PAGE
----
Travel and the heavy-baggage weight of the date made us delay a day. But listening, even in our heads, never stops…
TINY VOICES, Joe Henry; Anti, recorded December, 2002. Joe Henry is the perfect alt-rock musician, finding hooks inside musical hybrids, making something new of the traditional pop music forms of rock, blues and jazz. This is (currently) our favorite Henry (though we love them all, madly). A sonic three-ring circus hosting freak show lyrics, this one has us singing along until we break down laughing or go silent in puzzlement. “The ground wants you back, the ground wants you badly…” Henry’s a pop poet: “A cut-out picture of a sugar tart /With Olive skin and a purple heart, “ or “I can’t hold my ow against the heavy lean/of your perfume” sung in cool melodies floating on riffs and anthems hangs on the border of a strange collage of sounds. Trumpeter Ron Miles off–and-on kilter ares are a whistled challenge. And just when you think you’ve got the groove, along comes Don Byron’s bass clarinet to prove things aren’t quite what you thought. Catchy in a lock-down sort of way. And easy to identify with.
PHENOMENOLOGY, Liam Sillery; OA2 Records 2010 (recorded December, 2008). Trumpeter Sillery’s post-Jazz Messengers, neo-bop makes something new of the classic quintet. Smoothly polished themes, great harmonics and ultra modern soloing give this short collection a competency that invites grand thought and warm feeling. For those harried moments when you want someone to tell you “chill.”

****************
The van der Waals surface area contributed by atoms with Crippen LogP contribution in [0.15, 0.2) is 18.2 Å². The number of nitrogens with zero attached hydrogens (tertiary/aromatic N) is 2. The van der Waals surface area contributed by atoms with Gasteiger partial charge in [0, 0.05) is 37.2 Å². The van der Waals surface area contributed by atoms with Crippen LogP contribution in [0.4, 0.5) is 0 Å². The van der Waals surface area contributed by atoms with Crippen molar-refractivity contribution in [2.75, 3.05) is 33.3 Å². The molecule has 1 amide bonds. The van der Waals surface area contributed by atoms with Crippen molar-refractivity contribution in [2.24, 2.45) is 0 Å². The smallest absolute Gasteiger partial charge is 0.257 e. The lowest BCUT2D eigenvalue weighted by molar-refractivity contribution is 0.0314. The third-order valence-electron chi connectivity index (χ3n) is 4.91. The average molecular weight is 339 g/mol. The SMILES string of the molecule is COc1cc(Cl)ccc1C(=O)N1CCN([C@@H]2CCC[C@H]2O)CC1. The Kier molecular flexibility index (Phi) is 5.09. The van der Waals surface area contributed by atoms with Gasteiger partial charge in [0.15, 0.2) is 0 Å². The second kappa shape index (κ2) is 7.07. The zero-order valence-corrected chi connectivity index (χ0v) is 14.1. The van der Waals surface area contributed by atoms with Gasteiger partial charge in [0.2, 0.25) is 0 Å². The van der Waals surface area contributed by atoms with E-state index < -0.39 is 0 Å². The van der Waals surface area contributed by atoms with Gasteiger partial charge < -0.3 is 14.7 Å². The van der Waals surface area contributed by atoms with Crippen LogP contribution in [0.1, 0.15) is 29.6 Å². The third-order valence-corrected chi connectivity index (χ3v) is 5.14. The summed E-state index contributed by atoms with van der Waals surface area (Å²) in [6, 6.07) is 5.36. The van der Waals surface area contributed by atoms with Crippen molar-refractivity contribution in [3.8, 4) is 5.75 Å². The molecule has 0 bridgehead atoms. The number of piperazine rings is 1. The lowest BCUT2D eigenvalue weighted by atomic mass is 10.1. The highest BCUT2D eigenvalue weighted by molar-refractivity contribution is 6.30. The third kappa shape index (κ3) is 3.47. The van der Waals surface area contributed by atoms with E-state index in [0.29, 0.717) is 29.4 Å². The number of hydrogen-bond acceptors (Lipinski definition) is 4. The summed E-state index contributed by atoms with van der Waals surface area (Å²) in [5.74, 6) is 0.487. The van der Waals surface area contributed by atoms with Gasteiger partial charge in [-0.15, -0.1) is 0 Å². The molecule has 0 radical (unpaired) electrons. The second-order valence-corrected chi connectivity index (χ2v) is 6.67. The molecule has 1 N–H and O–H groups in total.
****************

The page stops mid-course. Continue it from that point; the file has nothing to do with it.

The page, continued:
VAUGHN WILLIAMS A PASTORAL SYMPHONY (NO. 3) , Sir Adrian Boult and the New Philharmonia Orchestra, London Symphony Orchestra; EMI, recroded 1968, 1970. Music inspired by landscape. When I couldn’t get outside, I let Williams take me there. Later in the week, on an Oregon beach, A Pastoral played my mind. Orchestrated contentment graced with angelic presence in soprano Margaret Price. The Symphony No. 5 in D included on this record, continues the mood, though more harshly. Anyway, I feel better now.
ANTHEM, Ralph Towner; ECM, recorded February, 2000. Solo performance from a most sensitive guitarist. See above. The detail Towner sketches on 12-string is a wonder. Great versions of Scott LaFaro’s “Gloria Step” and Mingus’ “Goodbye Pork Pie Hat” fit well with familiar (and not so) Towner creations. A marvel.
IN ‘N’ OUT, Joe Henderson; Blue Note, recorded April, 1964. I’ve been hitting period discs with McCoy Tyner and Elvin Jones outside of the Coltrane quartet and this recording, with trumpter Kenny Dorham and bassist Richard Davis, shows what the two brought to a session: propulsion, invention and intersect. Henderson, at his best, complains, coos, caterwauls and designs resolution inside the stickiest circumstances. Classic.